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BMJ Open. 2018 Nov 13;8(11):e024190. doi: 10.1136/bmjopen-2018-024190.

Retrospective analysis of alcohol testing in trauma team activation patients at a Canadian tertiary trauma centre.

Author information

1
Trauma Nova Scotia, NS Department of Health and Wellness, Halifax, Nova Scotia, Canada.
2
Departments of Critical Care, Emergency Medicine, and Surgery, Dalhousie University, Halifax, Nova Scotia, Canada.
3
Division of Neurosurgery, Department of Surgery, Dalhousie University, Halifax, Nova Scotia, Canada.
4
Department of Health Policy and Management, University of Arkansas for Medical Sciences, Little Rock, Arkansas, USA.
5
Department of Emergency Medicine, Vancouver General Hospital, University of British Columbia, Vancouver, British Columbia, Canada.
6
Departments of Community Health and Epidemiology and Emergency Medicine, Dalhousie University, Halifax, Nova Scotia, Canada.

Abstract

OBJECTIVES:

Although alcohol screening is an essential requirement of level I trauma centre accreditation, actual rates of compliance with mandatory alcohol testing in trauma patients are seldom reported. Our objective was to determine the prevalence of blood alcohol concentration (BAC) testing in patients requiring trauma team activation (TTA) for whom blood alcohol testing was mandatory, and to elucidate patient-level, injury-level and system-level factors associated with BAC testing.

DESIGN:

Retrospective cohort study.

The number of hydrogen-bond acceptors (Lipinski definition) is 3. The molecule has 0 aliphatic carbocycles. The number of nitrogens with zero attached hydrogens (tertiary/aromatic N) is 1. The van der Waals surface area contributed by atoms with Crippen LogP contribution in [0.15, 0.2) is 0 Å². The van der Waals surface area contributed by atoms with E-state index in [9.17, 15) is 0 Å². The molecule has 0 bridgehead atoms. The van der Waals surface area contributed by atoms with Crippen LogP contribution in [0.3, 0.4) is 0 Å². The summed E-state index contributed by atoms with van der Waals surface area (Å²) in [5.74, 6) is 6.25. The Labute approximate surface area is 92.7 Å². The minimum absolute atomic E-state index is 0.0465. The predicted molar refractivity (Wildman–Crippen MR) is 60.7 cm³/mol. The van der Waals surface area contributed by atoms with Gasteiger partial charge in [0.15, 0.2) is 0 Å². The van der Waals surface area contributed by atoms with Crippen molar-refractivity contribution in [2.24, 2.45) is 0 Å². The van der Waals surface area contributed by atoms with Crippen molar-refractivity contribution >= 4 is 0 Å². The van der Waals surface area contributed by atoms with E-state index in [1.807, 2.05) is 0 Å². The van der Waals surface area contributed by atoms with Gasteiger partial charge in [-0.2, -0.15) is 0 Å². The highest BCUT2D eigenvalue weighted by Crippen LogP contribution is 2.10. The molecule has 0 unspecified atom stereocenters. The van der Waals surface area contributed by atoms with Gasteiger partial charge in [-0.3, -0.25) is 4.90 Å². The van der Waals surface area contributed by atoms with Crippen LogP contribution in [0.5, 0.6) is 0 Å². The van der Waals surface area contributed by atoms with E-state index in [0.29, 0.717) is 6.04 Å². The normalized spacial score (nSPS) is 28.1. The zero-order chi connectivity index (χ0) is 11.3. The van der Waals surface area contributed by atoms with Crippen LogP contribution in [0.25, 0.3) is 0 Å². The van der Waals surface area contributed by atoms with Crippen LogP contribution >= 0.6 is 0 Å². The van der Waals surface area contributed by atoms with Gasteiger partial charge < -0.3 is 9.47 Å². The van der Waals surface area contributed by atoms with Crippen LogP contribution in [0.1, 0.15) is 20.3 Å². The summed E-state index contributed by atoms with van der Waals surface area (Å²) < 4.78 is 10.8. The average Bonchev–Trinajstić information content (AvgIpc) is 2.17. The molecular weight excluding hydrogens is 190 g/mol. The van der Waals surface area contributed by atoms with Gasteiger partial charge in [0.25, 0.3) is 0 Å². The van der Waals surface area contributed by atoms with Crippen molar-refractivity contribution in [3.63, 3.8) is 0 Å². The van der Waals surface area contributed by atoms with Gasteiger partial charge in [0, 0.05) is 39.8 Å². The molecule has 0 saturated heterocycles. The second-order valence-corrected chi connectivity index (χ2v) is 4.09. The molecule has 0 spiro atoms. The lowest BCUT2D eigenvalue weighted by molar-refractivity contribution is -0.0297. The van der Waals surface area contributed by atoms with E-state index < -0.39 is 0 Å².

SETTING:

Tertiary trauma centre in Halifax, Canada.

PARTICIPANTS:

2306 trauma patients who required activation of the trauma team.

PRIMARY OUTCOME MEASURE:

The primary outcome was the rate of BAC testing among TTA patients. Trends in BAC testing over time and across patient and injury characteristics were described. Multivariable logistic regression examined patient-level, injury-level and system-level factors associated with testing.

RESULTS:

Overall, 61% of TTA patients received BAC testing despite existence of a mandatory testing protocol. Rates of BAC testing rose steadily over the study period from 33% in 2000 to 85% in 2010. Testing varied considerably across patient-level, injury-level and system-level characteristics. Key factors associated with testing were male gender, younger age, lower Injury Severity Score, scene Glasgow Coma Scale score <9, direct transport to hospital and presentation between midnight and 09:00 hours, or on the weekend.

CONCLUSIONS:

At this tertiary trauma centre with a policy of empirical alcohol testing for TTA patients, BAC testing rates varied significantly over the 11-year study period and distinct factors were associated with alcohol testing in TTA patients.

KEYWORDS:

alcohol testing; trauma management

PMID:
30429147
PMCID:
PMC6252682
DOI:
10.1136/bmjopen-2018-024190
[Indexed for MEDLINE]
Free PMC Article

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